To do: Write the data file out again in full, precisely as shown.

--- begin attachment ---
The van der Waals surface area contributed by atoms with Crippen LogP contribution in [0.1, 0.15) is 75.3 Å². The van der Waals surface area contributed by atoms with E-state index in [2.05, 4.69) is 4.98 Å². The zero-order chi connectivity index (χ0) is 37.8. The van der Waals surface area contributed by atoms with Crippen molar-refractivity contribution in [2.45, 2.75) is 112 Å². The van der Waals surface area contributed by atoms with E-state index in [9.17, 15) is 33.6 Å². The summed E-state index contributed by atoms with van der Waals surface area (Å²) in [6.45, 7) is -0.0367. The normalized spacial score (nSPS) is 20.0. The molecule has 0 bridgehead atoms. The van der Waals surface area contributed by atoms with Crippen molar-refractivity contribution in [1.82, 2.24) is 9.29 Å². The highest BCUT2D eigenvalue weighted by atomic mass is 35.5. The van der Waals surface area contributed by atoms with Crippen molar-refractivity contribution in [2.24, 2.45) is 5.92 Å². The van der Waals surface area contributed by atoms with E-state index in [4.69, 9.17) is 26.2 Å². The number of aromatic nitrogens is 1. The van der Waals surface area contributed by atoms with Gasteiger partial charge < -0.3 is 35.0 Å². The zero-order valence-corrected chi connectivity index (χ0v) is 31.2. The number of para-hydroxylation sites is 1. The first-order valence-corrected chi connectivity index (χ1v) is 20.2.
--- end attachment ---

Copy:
The van der Waals surface area contributed by atoms with Crippen LogP contribution in [0.1, 0.15) is 75.3 Å². The van der Waals surface area contributed by atoms with E-state index in [2.05, 4.69) is 4.98 Å². The zero-order chi connectivity index (χ0) is 37.8. The van der Waals surface area contributed by atoms with Crippen molar-refractivity contribution in [2.45, 2.75) is 112 Å². The van der Waals surface area contributed by atoms with E-state index in [9.17, 15) is 33.6 Å². The summed E-state index contributed by atoms with van der Waals surface area (Å²) in [6.45, 7) is -0.0367. The normalized spacial score (nSPS) is 20.0. The molecule has 0 bridgehead atoms. The van der Waals surface area contributed by atoms with Crippen molar-refractivity contribution in [1.82, 2.24) is 9.29 Å². The highest BCUT2D eigenvalue weighted by atomic mass is 35.5. The van der Waals surface area contributed by atoms with Crippen molar-refractivity contribution in [2.24, 2.45) is 5.92 Å². The van der Waals surface area contributed by atoms with E-state index in [4.69, 9.17) is 26.2 Å². The number of aromatic nitrogens is 1. The van der Waals surface area contributed by atoms with Gasteiger partial charge < -0.3 is 35.0 Å². The zero-order valence-corrected chi connectivity index (χ0v) is 31.2. The number of para-hydroxylation sites is 1. The first-order valence-corrected chi connectivity index (χ1v) is 20.2.